Dismiss Notice
Join Physics Forums Today!
The friendliest, high quality science and math community on the planet! Everyone who loves science is here!

Causality, the law of cause and effect

  1. Aug 3, 2003 #1
    Causality

    Causality, the law of cause and effect, is the most general law used to describe the (physical) reality. The common conviction was that causality holds everywhere, at all time and in all cases.

    Since modern physcics and quantum mecahnics, this concept of reality has been altered in a fundamental way, although it only applies to the sub atomic world.

    The fundamental question is however, if we can realy proof that an underlying material reality, not only just shows up to be acausal and indeterministic due to the way we observe it (which also means interference with the thing we want to observe) but can proof also that the material reality in nature is acausal and indeterministic.

    My argument would be that there is no experiment that can be performed, that could ever proof that. We only "proof" by way of our mathematical and physics models of reality, that the approach of indeterminism and probability, makes sense for practical purposes.

    So, this would mean we would not all by all have to give up the idea that nature is deterministic and causal everywhere and at all time.

    But same as in some macroscopic events, which we also think of as deterministic in nature, we will in all practical cases deal with it in a probabilistic and indeterministic way. Like for instance weather forecast, has to deal with the fact that the weather system is so complex, that we can only use indeterministic and probabilistic models. But this does not claim that the airmolecules itself would not act deterministic and causal.

    Although my argument is only a point from philosophical perspective, and would not change the way we deal with it in experiment, I think that the current argument that a wave function itself is indeterministic in nature, is an unprovable assertion. In fact same unprovable as the opposite, that this wave function is deterministic.
    The point is of course that there is no experiment that could show the difference. This means that both interpretations are both unprovable.

    My argument for still holding on to causality in all these cases, as a general outlook and perspective on reality, is because we have no reason to assume, and neither can proof, that the material reality at the quantum level is with respect to causality in any way different as the macroscopic reality.

    But the dominating viewpoint in physics seems to be, to interpret quantum events as indeterministic and acausal in nature.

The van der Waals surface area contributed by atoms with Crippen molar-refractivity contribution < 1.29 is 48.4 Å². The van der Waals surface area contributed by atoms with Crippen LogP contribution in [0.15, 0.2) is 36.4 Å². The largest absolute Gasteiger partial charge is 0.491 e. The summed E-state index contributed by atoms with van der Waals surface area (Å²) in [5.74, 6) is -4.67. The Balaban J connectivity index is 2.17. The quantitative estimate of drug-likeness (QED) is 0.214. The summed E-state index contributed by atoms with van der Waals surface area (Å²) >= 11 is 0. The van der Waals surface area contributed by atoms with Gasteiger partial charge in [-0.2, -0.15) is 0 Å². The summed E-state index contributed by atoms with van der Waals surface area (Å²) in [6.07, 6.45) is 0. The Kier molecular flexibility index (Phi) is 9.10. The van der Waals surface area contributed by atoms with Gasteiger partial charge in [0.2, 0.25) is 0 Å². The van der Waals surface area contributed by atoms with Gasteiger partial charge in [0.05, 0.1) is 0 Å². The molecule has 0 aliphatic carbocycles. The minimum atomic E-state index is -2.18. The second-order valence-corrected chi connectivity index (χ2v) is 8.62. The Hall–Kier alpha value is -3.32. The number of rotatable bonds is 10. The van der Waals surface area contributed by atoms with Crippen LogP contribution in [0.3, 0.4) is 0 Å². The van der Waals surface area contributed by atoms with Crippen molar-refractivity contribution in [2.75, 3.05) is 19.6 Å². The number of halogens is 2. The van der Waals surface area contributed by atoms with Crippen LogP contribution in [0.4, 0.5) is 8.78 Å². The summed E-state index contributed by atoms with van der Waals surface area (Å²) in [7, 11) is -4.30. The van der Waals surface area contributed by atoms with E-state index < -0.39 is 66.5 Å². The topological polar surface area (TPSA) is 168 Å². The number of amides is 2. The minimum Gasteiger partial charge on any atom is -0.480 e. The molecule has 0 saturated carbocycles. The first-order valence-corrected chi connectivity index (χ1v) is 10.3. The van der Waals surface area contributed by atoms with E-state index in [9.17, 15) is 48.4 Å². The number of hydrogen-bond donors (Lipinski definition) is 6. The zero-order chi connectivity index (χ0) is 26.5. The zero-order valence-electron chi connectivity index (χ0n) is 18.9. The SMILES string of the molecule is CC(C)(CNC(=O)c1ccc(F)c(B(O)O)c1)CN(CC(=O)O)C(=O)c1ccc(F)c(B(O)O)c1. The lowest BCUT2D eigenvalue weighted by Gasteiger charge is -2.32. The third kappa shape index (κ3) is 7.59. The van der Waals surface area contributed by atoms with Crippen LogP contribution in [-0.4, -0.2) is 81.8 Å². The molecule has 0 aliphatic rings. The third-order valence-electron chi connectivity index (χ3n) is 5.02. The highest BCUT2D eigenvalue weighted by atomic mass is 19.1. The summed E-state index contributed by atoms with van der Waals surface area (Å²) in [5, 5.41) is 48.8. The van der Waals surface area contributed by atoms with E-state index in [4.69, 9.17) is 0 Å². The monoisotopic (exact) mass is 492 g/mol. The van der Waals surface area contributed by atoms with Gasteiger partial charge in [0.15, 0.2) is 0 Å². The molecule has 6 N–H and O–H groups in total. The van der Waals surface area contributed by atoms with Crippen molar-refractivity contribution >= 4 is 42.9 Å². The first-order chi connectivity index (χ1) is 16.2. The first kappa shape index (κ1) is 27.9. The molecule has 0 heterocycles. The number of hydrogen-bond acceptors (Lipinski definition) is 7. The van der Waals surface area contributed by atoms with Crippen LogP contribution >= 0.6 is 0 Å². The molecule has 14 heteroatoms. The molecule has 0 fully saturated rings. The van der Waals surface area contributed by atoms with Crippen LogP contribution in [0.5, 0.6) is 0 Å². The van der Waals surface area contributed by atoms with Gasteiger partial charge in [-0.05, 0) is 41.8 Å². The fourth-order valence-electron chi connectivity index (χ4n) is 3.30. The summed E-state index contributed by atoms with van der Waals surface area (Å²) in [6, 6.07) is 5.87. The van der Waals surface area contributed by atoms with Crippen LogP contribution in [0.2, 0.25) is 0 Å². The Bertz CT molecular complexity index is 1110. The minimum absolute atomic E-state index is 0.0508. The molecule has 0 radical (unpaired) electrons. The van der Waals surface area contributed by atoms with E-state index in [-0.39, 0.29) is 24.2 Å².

Is that justified?
     
    Last edited by a moderator: Feb 5, 2013
  2. jcsd
  3. Aug 3, 2003 #2
    I believe that it might be best to make a slight distinction in the wording, quantum events are not indeterministic, or acausal, they instead do rely on what happened before, but what happened before can only influence the probabilities of what is about to happen.

    For instance, lets say a gamma ray leaves a radioactive isotope with a specific amount of energy, such that it has a 50% chance of pentrating a lead wall that is a meter from it. Now if we add more energy to that gamma ray, it increases the probability that the gamma ray can pentatrate the lead wall. Although the gamma ray could still act in an acausal manner by not penetrating the wall, it is more likely to act in a causal manner and penetrate the wall. Thus in the quantum world, the cause does not ensure the effect, but it makes the effect more likely.

    Now, if millions of gamma rays left this radioactive isotope and headed towards the wall and we added energy to all of them so that they had a 75% chance of penetrating the wall, we would see a classic cause and effect situation set up as the probabilities ballance out. You would now see the cause and effect situation where adding energy to increase the liklihood that the rays would penetrate and thus more did. So microworld indeterminancy is determinant in the larger world.
     
  4. Aug 4, 2003 #3
    Lyuokdea:

    Thanks for the response.

    Do you conceive of it that a certain threshold value must be reached, before effects come visible?

    And aa what was my main question, do you conceive that nature at all levels still is strictly deterministc and causal, and that no phenomena in fact proofs otherwise?

    This in itself does not contradict the fact that there are threshold values. For instance, a wind consists of moving molecules, and when strong enough, can cause for instance the lifting of a body.
    But this requires a certain magnitude of the force of the wind, before this effect is observable.
     
  5. Aug 4, 2003 #4
  6. Aug 7, 2003 #5
    I can't see why nature can't be deterministic and probabilistic at the same time.

    If you compare a sub-atomic event to the roll of a dice. When you make a measurement, you throw the dice. That doesn't mean that the dice isn't deterministic while it's being rolled.